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September Sustainable Garden Checklist

No way does the end of summer mean slowing down. In fact, I feel busier than ever with a truckload of new compost to lay around the garden beds, save seed heads from summer-flowering plants, order bulbs and garlic, reseed the small lawns we have and think about the winter vegetable garden!



Some other tasks on my mind include:


1. Dividing all the thick spring-flowering perennials such as irises, salvias, hostas, phylox and bee balms that are seeing better days, with the centre of the plant dying out, leaving an ugly bare patch. This not only improves the looks of the garden but also aids the plant as cramped roots aren't able to access moisture and nutrients properly.


2. Then, we will need to move the divided plants throughout different areas of the garden, to create a cohesive gardenscape with repeated colours and pattern, as well as saving a lot of money in filling out our garden beds!


3. Another great way of filling out bare spots in the garden is by root cuttings. I have started to trim small sprigs of lavender, hyssop, rosemary and thyme (those lovely hardwood herbs); all of which propagate easily by either layering, which is laying a woody stem on the ground with a light covering of soil to promote root growth, or by cuttings, where you strip away some of the leathery outer 'bark' and put it in a small beaker of water and watch for the roots, or just pop in directly in the garden in an appropriate spot, with damp, rich soil. Doesn't get better than that for free and easy plants!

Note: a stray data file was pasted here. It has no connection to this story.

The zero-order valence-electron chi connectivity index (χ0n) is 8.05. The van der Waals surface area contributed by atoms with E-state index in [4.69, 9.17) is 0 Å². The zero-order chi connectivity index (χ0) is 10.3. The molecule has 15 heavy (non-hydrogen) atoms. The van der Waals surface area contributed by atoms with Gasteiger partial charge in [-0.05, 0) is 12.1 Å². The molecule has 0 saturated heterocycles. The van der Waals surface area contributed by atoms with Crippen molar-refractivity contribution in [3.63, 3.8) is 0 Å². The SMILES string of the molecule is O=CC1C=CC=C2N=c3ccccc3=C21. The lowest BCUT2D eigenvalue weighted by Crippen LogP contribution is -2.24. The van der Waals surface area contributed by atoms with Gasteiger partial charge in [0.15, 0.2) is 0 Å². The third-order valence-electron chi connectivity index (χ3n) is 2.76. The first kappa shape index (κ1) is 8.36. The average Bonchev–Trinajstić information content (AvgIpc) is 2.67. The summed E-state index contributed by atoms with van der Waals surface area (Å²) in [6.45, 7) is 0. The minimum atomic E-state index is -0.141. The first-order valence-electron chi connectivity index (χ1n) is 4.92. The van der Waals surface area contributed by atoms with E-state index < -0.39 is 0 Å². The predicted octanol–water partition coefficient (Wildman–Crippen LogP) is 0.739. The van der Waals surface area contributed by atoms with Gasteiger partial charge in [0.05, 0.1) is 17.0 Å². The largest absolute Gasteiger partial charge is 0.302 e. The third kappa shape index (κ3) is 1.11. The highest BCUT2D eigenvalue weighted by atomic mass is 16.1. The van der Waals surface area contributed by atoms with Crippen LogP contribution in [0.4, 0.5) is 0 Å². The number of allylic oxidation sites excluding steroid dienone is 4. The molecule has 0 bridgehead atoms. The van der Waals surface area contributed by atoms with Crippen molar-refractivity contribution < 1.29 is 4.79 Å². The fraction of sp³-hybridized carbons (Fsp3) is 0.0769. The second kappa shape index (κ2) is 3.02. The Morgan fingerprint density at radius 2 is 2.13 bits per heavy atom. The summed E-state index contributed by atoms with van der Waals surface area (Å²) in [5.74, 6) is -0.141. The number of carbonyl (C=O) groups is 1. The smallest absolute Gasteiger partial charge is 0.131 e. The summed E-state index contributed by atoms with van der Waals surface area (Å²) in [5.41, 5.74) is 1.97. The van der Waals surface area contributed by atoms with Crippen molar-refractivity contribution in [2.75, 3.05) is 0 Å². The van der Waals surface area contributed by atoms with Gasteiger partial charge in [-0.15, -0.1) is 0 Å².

4. Last year I felt a little bereft not having green things to look at in the middle of winter, so this year I am determined to repot some of my better herbs for the kitchen windowsill ~ yes, I am a slow learner! So in goes the mints, thyme and oregano for a little fresh, herby flavour all year round in terracotta pots.


5. In the fruit and veggie garden, its time to clean out the remaining raised beds and put in winter veg like more carrots, beets and salad greens, but also prepare the beds for next year by add cover crops (more about cover crops in future post).


6. We also will save one bed for planting garlic. I have to admit something - haha, yipes - well, I did plant garlic last year for the first time, right about this time, give or take a week, and I planted them as one whole bulb, not separated into individual cloves! We ended up with masses of thin, spindly garlic sprouts, that had to be pulled out. Oh bother, still lots to learn!


How are your September garden plans going?



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